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Teaching with Classroom Response Systems. Creating Active Learning Environments

  • ID: 2216874
  • Book
  • March 2009
  • 240 Pages
  • John Wiley and Sons Ltd
Teaching with Classroom Response SystemsThis innovative book offers faculty across disciplines a hands–on guide for incorporating classroom response systems into their classrooms. The use of classroom response systems, or "clickers," which enable instructors to rapidly collect and analyze student responses to questions during class, has proven to both engage students in course material and provide valuable feedback on student learning and perspectives for instructors. Derek Bruff an expert on the use of classroom response systems includes illustrative examples of the range of questions that can be used effectively with clickers, such as conceptual, procedural, critical thinking, opinion, and student experience questions. Based on the author′s seven years of experience and interviews with fifty instructors from a variety of disciplines and institutions, the book explores key strategies, ideas, and suggestions for successfully incorporating a classroom response system in a class of any size.

Praise for Teaching with Classroom Response Systems

"No other available resource on teaching with clickers rivals Bruff′s amazingly thorough treatment. Not only does he explain the many ways instructors can use them to enhance student engagement and learning, he also provides invaluable advice on writing productive multiple–choice questions (many samples provided), responding to different clicker results, and balancing clicker use with content coverage."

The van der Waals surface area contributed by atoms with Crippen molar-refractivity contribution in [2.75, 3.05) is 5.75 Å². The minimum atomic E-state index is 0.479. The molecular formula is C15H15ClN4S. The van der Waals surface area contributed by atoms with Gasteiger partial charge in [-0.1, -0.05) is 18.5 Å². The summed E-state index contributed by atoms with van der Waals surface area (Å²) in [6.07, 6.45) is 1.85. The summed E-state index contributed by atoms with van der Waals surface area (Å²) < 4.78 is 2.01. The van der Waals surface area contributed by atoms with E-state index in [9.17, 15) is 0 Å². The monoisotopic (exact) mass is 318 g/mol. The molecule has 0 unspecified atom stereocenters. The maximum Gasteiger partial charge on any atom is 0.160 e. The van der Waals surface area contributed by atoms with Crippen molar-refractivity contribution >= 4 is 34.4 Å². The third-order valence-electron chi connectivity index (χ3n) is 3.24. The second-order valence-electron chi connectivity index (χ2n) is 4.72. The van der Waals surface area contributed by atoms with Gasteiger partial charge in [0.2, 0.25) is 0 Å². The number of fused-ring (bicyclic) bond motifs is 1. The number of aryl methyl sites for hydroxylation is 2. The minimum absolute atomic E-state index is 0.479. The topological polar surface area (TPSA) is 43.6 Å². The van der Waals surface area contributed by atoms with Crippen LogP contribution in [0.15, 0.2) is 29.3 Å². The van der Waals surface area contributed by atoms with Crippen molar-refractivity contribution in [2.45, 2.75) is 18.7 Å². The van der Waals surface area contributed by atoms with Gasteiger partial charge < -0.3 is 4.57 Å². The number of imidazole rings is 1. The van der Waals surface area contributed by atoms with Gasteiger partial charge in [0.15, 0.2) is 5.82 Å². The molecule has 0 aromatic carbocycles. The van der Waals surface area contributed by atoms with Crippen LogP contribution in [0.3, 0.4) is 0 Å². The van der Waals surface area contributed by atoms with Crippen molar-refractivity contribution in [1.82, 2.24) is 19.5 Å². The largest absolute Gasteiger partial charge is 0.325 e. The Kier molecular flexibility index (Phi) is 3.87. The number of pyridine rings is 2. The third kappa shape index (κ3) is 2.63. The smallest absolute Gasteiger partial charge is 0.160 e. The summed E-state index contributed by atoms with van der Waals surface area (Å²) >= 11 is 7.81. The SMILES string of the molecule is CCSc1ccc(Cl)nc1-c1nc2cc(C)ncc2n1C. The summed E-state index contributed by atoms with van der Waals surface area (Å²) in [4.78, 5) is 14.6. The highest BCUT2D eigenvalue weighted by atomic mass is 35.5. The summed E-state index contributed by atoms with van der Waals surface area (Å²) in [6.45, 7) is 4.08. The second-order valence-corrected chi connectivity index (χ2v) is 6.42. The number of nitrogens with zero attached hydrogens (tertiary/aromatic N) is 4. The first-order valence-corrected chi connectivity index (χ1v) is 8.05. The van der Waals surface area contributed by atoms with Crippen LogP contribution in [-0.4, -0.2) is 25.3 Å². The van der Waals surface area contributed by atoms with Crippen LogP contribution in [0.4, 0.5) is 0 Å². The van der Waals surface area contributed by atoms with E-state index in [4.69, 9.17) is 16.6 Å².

LINDA B. NILSON, director, Office of Teaching Effectiveness and Innovation, Clemson University, and author, Teaching at Its Best and The Graphic Syllabus and the Outcomes Map

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The Author.

1. Engaging Students with Clickers.

Generating Classwide Discussions.

Generating Small–Group Discussions.

Creating Times for Telling.

Structuring Class Time.

Making Class More Fun.

2. Assessing Students with Clickers.

Uncovering Student Learning.

Evaluating Student Learning.

3. A Taxonomy of Clicker Questions.

Content Questions.

Process Questions.

4. Teaching Choices.

Use of Class Time.

Writing Questions.

Student Response, Participation, and Grading.

Classroom Choices.

Small Classes.

5. Technical and Logistical Choices.

Technical Challenges.

Vendor Selection and Adoption.

Supporting and Promoting the Use of Clickers.

Low–Tech Options.

High–Tech Options.

6. Why Use Clickers?

Increased Student Participation.

Increased Student Engagement.

Frequent Feedback on Student Learning.

Final Suggestions.



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Derek Bruff
Note: Product cover images may vary from those shown